Report    16 August 2017

Zummar

A focal point of Kurdish claims within Iraq’s Disputed Territories, Zummar is now under the firm control of Kurdish forces, with local Arab and Kurdish tribal forces providing additional security support to Kurdish forces; return of Arabs to Zummar has been fraught with controversy.

by András Derzsi-Horváth1               GPPi

 

This research summary is part of a larger study on local, hybrid and sub-state security forces in Iraq (LHSFs). Please see the main page for more findings, and research summaries about other field research sites.

Zummar is a rural, mixed-ethnicity, Sunni Arab and Kurd, sub-district of Tel Afar that runs along the western shores of the Mosul Dam Lake – a reservoir on the Tigris that feeds the largest Iraqi dam, forty kilometers north of Mosul.2 Although a Disputed Territory, Zummar was under the Federal Government’s authority until ISIL-captured Mosul in June 2014, which effectively stripped Baghdad from control in Ninewa governorate. Kurdish Security Forces (with support from Coalition air strikes) cleared the sub-district by the end of the year and remain in control to date. Both Kurdish and Arab tribal forces provide auxiliary support to hold the area, but each group has different levels of integration into the formal structures of the Kurdish Security Forces.

In addition to documented instances of property destruction that disproportionally affected Sunni Arabs in Zummar, return of Arabs has also been a controversial issue, and over 7,000 families – one-fourth of the sub-district’s population – remain displaced. Although life seems to have rebounded in Zummar, with functioning markets and high levels of security, Kurdish Security Forces maintain an iron grip over local administration and entry to Zummar. Since Kurdish claims over Zummar are as strong as ever, there seems little appetite to allow Iraqi Security Forces take control of Zummar anew, which could spark confrontation between Erbil and Baghdad in ISIL’s aftermath.

Background

Zummar has been called the “the crux of the territorial dispute in Ninewa” besides Sinjar.3 Zummar sub-district has had a large population of Kurds at least since the 1930s, and experienced some of the first attempts of “Arabization” in Iraq in the 1963 – forced displacement for siding with Kurdish revolutionaries. From the 1970s, Zummar (and parts of Ayyadhiyya sub-district) have endured three decades of systematic anti-Kurd policies, which have ranged from the destruction of villages, confiscation of property, to restrictions in the use of the Kurdish language.

For example, seven entire villages of the Miran tribe (ca. 18,000 people) were moved to Rabi’a sub-district by Presidential decree in 1974. By 1975, approximately 8,500 families were forcibly removed and dozens of villages leveled. In parallel, large numbers of Sunni Arabs moved in to the area, who occupied the lands and took over jobs, including at the Ayn Zala oil field, directly south of Zummar town, which had been operated by Kurdish oil workers.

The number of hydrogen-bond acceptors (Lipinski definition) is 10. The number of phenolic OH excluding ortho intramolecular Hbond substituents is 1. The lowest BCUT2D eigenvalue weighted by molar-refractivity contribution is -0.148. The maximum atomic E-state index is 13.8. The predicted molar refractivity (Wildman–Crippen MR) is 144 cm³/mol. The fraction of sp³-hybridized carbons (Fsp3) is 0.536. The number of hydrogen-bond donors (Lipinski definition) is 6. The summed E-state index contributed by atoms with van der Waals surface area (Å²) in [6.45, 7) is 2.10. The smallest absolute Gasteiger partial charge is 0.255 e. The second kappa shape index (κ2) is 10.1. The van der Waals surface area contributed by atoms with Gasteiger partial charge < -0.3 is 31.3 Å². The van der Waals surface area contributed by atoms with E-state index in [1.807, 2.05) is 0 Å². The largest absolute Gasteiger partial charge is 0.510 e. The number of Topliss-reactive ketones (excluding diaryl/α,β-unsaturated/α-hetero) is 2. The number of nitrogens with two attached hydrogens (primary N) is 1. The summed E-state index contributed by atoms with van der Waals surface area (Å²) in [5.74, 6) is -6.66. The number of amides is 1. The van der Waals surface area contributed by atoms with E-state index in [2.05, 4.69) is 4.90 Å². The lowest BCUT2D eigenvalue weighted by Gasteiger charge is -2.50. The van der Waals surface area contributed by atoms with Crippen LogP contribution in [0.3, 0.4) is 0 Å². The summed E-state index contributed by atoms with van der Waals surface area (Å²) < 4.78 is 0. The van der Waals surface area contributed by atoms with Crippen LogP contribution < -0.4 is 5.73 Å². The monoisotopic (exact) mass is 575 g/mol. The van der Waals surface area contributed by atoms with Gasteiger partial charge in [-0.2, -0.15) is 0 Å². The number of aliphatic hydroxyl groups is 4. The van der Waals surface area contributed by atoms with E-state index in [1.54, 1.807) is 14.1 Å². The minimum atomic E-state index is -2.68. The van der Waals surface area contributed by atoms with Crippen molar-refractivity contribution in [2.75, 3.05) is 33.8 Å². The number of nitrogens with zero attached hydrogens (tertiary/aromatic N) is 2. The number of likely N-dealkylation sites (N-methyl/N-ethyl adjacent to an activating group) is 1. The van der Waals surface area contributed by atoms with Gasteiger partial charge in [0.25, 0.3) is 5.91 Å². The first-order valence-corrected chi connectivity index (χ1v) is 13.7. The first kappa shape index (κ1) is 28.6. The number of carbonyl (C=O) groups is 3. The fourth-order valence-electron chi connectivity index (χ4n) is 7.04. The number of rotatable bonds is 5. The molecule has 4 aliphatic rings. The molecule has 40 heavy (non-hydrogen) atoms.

During the construction of the Mosul dam in the 1980s, large plains of agricultural land, and eight Kurdish villages (and two Arab villages) were flooded; Zummar town was relocated a few kilometers south to its current location. Despite paying a high price for the dam’s construction, a major irrigation project tied to the Mosul dam, the al-Jazeera Project, has not benefitted Zummar’s agriculture; it only passes through the sub-district to reach the lands of Arabs of the Shammar tribe in neighboring Rabi’a sub-district who were intended as the Mosul dam’s and the irrigation project’s main beneficiaries.

 

Population: 168,000
Ethnic Composition: Sunni Arab (majority) and Kurdish (minority) 
Date taken by ISIL: August 2014
Date reclaimed: October-December 2014
Forces engaged: Peshmerga (KDP), Asayish (KDP), Coalition air support, with limited support from local informants and the Rojava Peshmerga.
Overall Control: KRG-SF
LHSFs present: Kurdish tribal force (auxiliary), Jazeera Brigade of the Peshmerga (Sunni Arab tribal force)
Key Issues:

  • Extended KRG control over a Disputed Territory, with evidence of forced demographic changes
  • Local tribal forces as standalone auxiliary forces vs. integrated in the Peshmerga

ISIL Takeover and Expulsion

Kurdish Regional Government (KRG) Security Forces first took control of Zummar sub-district after ISIL took swathes of northern Iraq in early June 2014, prompting the collapse of Iraqi Security Forces in Ninewa and mass displacement. As a relatively safe area at the time, Zummar sub-district hosted 4,000 IDP families by the end of June: two-thirds fled from neighboring areas in Tel Afar district; the rest came from Mosul.4